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Federal Budget to Boost Housing but Depress Other Sectors

John Clinkard
Federal Budget to Boost Housing but Depress Other Sectors

The fact Canada’s unemployment rate hit a 25-month high in March should not surprise many people, given the exceptionally large inflow of international migrants into the labour force over the past year. According to Statistics Canada, the nation’s population increased by 1,271,872 (+3.2%) in 2023. This was the largest annual increase since 1957, with 97.6% of the gain due to both permanent and temporary international migration.


A decline in job vacancy rates leads firms to put hiring plans on hold

Given that over the past 12 months (through March of this year), the unemployment rate rose in 29 census metro areas, was unchanged in two, and declined in only five, hiring plans have cooled across most of the country. Due to a sharp year-over-year drop in total employment, the unemployment rate in St. Catharines-Niagara has trended steadily higher over the past year reaching a country-leading 7.6 percentage-point increase in March. Other CMAs which have exhibited significant percentage-change increases in their unemployment rates over the past 12 months have included Barrie, Ontario (+ 2.8), Kelowna, British Columbia (+2.0), Trois Rivieres, Quebec (+1.9), Kingston, Ontario (+1.9) and Lethbridge, Alberta (+1.7). 

Since the Toronto census metro area admitted a third of the 398,700 permanent residents that settled in Canada’s 36 census metro areas over the past 12 months, it is not surprising that this surge has contributed directly to the sharp escalation in the CMA’s labour-force count. Reflecting this large inflow of permanent residents, Toronto CMA’s unemployment rate has risen a full percentage point from 6.5% to 7.5%.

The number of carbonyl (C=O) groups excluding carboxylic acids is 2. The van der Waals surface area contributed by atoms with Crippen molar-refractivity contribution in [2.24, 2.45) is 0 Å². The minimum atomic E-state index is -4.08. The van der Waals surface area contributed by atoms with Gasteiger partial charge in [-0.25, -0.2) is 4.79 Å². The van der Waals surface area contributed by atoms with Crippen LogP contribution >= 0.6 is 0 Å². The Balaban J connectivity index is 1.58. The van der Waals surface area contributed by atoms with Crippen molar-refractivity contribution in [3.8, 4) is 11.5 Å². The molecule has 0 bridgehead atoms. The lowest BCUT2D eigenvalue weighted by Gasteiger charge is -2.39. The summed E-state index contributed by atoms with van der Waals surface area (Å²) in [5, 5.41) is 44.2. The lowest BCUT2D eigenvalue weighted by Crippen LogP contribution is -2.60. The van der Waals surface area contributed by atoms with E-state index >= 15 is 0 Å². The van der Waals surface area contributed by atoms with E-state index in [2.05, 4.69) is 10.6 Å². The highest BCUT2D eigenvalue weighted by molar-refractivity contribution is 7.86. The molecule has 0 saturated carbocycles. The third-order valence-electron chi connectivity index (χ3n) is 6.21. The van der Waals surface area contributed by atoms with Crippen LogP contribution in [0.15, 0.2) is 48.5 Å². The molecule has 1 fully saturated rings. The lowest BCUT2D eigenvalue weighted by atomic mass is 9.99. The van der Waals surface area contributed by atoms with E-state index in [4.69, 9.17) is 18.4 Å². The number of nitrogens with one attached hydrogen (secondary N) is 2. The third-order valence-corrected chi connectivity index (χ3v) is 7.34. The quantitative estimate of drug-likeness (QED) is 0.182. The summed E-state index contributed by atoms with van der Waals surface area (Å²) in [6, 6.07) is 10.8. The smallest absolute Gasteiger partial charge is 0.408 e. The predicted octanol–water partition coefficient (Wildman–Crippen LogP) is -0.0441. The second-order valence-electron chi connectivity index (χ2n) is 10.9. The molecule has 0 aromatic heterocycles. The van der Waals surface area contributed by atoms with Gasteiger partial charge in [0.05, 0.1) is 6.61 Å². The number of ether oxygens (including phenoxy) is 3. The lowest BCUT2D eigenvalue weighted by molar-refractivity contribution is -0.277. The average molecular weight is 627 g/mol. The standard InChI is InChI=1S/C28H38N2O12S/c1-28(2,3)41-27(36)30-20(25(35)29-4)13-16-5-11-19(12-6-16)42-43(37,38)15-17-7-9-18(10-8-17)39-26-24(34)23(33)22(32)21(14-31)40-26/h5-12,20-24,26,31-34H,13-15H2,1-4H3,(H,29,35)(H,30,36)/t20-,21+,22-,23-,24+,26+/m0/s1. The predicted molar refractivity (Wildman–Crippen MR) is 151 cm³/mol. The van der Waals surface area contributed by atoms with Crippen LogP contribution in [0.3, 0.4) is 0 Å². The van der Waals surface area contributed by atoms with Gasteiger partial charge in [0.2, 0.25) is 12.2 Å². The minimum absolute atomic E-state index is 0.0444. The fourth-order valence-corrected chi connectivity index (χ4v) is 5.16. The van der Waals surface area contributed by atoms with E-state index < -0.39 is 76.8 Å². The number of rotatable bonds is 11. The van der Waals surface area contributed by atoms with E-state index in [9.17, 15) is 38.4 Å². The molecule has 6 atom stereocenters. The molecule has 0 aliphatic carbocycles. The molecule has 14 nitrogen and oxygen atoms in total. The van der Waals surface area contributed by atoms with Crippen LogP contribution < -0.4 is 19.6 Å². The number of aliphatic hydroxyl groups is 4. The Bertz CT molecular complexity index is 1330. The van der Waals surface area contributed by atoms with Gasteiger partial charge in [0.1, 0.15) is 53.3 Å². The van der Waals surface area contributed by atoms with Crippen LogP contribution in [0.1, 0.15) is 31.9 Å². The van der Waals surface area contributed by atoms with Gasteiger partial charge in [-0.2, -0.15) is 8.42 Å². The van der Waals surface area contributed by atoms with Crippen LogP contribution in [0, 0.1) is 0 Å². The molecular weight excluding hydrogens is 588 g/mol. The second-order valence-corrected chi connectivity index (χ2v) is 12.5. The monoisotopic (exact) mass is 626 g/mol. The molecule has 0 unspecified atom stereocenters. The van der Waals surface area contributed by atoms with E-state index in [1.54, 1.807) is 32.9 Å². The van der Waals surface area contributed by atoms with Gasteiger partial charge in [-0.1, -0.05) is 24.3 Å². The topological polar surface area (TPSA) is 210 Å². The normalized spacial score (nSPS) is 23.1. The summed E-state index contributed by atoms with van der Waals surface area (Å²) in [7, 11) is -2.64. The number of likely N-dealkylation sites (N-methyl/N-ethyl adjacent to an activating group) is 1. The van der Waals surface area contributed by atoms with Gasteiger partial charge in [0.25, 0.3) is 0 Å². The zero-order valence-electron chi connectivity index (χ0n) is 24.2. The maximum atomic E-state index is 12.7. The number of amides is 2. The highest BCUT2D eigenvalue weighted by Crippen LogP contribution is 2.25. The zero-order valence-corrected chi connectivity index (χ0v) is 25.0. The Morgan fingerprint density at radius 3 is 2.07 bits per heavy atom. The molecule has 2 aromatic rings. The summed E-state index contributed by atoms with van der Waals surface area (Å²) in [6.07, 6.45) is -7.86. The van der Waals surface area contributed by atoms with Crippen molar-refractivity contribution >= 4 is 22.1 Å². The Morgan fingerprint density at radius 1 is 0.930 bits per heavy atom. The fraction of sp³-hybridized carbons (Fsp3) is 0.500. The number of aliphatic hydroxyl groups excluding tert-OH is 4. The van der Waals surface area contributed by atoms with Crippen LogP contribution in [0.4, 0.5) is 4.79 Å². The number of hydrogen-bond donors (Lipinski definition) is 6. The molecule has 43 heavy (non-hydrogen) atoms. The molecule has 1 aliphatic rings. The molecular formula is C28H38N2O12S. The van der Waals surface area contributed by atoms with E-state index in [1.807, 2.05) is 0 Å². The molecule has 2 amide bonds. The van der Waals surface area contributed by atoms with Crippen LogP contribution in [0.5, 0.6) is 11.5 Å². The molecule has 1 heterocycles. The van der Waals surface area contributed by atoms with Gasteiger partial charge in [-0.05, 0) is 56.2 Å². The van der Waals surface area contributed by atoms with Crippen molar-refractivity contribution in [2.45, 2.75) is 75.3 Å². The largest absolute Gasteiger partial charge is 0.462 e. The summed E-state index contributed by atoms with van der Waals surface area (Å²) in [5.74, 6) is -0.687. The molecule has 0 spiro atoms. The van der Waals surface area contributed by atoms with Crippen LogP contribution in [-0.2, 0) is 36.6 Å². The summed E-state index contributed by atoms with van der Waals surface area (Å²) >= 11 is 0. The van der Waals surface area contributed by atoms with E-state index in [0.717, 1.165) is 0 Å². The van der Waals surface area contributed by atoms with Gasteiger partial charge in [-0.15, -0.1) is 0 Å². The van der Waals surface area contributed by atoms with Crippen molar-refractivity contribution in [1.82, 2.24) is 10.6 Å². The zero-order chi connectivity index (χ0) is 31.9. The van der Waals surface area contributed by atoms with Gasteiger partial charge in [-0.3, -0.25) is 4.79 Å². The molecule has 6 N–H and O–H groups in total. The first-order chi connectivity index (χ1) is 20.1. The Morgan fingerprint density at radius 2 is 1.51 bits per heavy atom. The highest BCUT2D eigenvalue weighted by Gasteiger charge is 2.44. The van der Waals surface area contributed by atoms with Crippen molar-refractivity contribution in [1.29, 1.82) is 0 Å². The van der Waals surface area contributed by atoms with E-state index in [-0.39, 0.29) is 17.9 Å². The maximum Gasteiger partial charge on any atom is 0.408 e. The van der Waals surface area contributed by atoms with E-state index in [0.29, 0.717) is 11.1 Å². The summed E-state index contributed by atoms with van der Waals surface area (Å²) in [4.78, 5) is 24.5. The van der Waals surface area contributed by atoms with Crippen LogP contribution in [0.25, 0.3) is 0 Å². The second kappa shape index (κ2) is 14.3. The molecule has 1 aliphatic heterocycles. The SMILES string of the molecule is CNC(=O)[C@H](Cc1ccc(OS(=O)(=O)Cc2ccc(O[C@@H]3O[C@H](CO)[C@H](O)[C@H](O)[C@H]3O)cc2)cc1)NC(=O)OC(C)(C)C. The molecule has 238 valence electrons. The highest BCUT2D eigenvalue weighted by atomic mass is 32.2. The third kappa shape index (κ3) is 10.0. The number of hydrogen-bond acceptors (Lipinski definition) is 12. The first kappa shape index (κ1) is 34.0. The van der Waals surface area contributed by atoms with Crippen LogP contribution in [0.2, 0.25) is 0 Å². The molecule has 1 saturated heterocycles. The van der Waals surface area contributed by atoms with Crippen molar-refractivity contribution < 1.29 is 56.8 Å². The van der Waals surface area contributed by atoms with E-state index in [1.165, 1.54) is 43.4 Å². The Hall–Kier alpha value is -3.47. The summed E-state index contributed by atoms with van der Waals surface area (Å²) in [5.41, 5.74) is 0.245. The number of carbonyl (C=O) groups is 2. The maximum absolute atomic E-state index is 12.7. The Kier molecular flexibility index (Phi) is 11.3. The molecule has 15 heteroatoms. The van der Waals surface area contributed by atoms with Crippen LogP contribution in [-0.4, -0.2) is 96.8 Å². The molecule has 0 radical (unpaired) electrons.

Looking ahead, the near-term hiring outlook is severely overshadowed by cooling labour demand reflected by two recent measures of the country’s jobs vacancy rate. First, according to Statistics Canada, the job vacancy rate has trended steadily lower since May of 2022 and over the past 12 months, has fallen by -30%.

Second, the Canadian Federation of Independent Business (CFIB) which has recently revived its Private Sector Job Vacancy Rate publication, reported that private sector job vacancies had declined by a further -0.2% in the first quarter of this year and by -1.2% since the first quarter of 2023. Moreover, according to the CFIB, all sectors and all sizes of firms saw job vacancy rates decline or remain flat in the quarter. This suggests that in the near-term firms will limit their plans to take on additional staff.


Budget’s focus on housing will support construction jobs short term

The decline in the construction job vacancy rate suggests that hiring in the industry will cool slightly in the very near term. That said, measures in the budget aimed at boosting housing demand, plus the above-noted pre-existing inflow of permanent residents, should give a boost to residential construction and contribute to a surge in demand for construction workers in the second half of the year.

Measures in the budget which will boost housing demand include spending of $4.5 billion over five years to “support housing needs of low-income Canadians and refugees” and $4 billion over five years to increase the housing supply, including $1.5 billion for a new Housing Infrastructure Fund and $1 billion to expedite the construction of new purpose-built apartments.


But higher capital gains inclusion rate will depress investment and hiring longer term

The measure likely to have the most profound negative impact on the economy, is the 33% increase in the capital gains inclusion rate (i.e., from half to two-thirds). Given the Liberal government’s low approval rating, the post-budget shrinkage of return on investment and the prospect the inclusion rate will be reduced after the next election in 2025, foreign and domestic investors will likely put investment plans on hold to avoid the higher capital inclusion rate.

This will prevent capital from being deployed and cause an increased share of non-residential investment projects to be put on hold. Given the close relationship between investment and employment, (see chart), a slowdown in non-residential investment in 2025 will exacerbate the effects of the back-to-back declines in gross fixed capital formation which occurred in 2022 and 2023 and, by doing so, will increase the risk that hiring will slow in 2025 and possibly beyond.

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